It’s no secret that music has been a source of comfort and joy for centuries, that some make us feel energized, others make us cry. Think of your favourite song – no matter where you are or what mood you are in, when you hear it you are instantly taken on a journey.
It has been determined that happy songs evoke feelings of nostalgia, relief, contentment and joy from the listener. So what are the musical elements that make us feel so good?
One of the most common musical elements used in making a happy song is the combination of major chords, quick tempo and bright sound preferred in particular by pop and rock music genres. It is believed that major chords promote positivity and cause dopamine secretion in the brain which then gives us sensation of pleasure and well-being. Secondly, tempo has to be rather fast and cheerful, because fast rhythm is often associated with positive energy. On the other hand, sudden change in speed or melody (accelerando/decelerando) can give us a stranger kind of elation – one of anticipation. we need to consider the way the song is being produced. If the final result sounds open, organic and free from any artificiality (like excessive chorus/delay/reverb effects), it radiates warmth and happiness.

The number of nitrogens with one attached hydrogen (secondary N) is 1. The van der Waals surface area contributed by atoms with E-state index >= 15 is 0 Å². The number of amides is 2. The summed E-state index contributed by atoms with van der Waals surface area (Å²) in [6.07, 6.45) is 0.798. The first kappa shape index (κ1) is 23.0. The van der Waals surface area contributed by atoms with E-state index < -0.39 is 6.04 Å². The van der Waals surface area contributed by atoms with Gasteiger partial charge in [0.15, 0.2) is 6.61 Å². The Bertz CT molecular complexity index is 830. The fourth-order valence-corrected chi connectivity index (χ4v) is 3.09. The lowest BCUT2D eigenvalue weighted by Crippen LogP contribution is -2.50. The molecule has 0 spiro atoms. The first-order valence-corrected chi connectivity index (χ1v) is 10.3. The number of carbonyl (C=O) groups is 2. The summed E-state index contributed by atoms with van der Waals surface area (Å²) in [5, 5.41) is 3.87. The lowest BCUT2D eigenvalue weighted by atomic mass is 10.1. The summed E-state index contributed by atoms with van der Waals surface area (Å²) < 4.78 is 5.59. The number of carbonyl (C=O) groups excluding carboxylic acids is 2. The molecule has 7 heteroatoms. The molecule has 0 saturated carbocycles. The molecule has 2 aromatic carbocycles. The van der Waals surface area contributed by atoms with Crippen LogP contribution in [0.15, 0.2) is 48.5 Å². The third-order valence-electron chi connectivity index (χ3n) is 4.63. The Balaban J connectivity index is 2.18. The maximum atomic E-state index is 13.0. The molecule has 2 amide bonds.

Another part of the equation is the lyrics. Many of the happy pop/rock songs rely on infectious optimistic phrases like “you won’t believe the view” or “I can’t contain my joy”. These extremely positive statements, while cliched, are easy to remember, have strong emotional impact and help us to be reminded of better times, reminiscence moments when we felt joy and happiness. Alongside musical elements exploitation of language nuances is also necessary - use of metaphors to bring greater depth to the song and common idioms to create an atmosphere of ease, comfort and assurance.
Other important yet subtle elements can also exist in the track. For example, most happy songs contain stories about overcoming hardships, finding love, going on adventures and fruitful accomplishments. We hear about those exploits and subconsciously those messages become comforting – we come to the idea that things that were lost can be found, that the journey is more important than the destination and that obstacles can be tackled.
As Freud said, much of our emotions reside in unconsciousness, so why wouldn't a composer use such techniques as symbolism, irony, foreshadowing, metaphor, hyperbole, alliteration, imagery and onomatopoeia to create an extra layer of coherence.
Happy songs take us back to our world of delight, warm us up and make us smile. The power of music is undeniable and even through gentle reminders, effective lyrics and imagination-evoking arrangements we’re allowed to feel true and genuine kind of joy.
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